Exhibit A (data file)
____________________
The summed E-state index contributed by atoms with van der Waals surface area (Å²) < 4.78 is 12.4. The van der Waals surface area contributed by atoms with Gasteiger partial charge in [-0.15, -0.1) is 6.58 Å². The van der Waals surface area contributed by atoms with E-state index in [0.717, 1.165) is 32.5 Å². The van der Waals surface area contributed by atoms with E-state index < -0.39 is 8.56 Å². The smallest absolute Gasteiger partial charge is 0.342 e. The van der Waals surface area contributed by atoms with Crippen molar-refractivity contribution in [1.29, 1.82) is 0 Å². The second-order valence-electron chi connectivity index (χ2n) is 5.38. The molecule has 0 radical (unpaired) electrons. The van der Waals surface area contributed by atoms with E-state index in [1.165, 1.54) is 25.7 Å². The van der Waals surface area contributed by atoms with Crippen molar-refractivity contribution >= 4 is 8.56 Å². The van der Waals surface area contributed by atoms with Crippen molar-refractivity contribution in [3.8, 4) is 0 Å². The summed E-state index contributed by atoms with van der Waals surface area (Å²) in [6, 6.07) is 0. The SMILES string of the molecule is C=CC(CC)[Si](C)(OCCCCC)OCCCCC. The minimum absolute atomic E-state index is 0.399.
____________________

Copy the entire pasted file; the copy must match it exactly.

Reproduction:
The summed E-state index contributed by atoms with van der Waals surface area (Å²) < 4.78 is 12.4. The van der Waals surface area contributed by atoms with Gasteiger partial charge in [-0.15, -0.1) is 6.58 Å². The van der Waals surface area contributed by atoms with E-state index in [0.717, 1.165) is 32.5 Å². The van der Waals surface area contributed by atoms with E-state index < -0.39 is 8.56 Å². The smallest absolute Gasteiger partial charge is 0.342 e. The van der Waals surface area contributed by atoms with Crippen molar-refractivity contribution in [1.29, 1.82) is 0 Å². The second-order valence-electron chi connectivity index (χ2n) is 5.38. The molecule has 0 radical (unpaired) electrons. The van der Waals surface area contributed by atoms with E-state index in [1.165, 1.54) is 25.7 Å². The van der Waals surface area contributed by atoms with Crippen molar-refractivity contribution >= 4 is 8.56 Å². The van der Waals surface area contributed by atoms with Crippen molar-refractivity contribution in [3.8, 4) is 0 Å². The summed E-state index contributed by atoms with van der Waals surface area (Å²) in [6, 6.07) is 0. The SMILES string of the molecule is C=CC(CC)[Si](C)(OCCCCC)OCCCCC. The minimum absolute atomic E-state index is 0.399.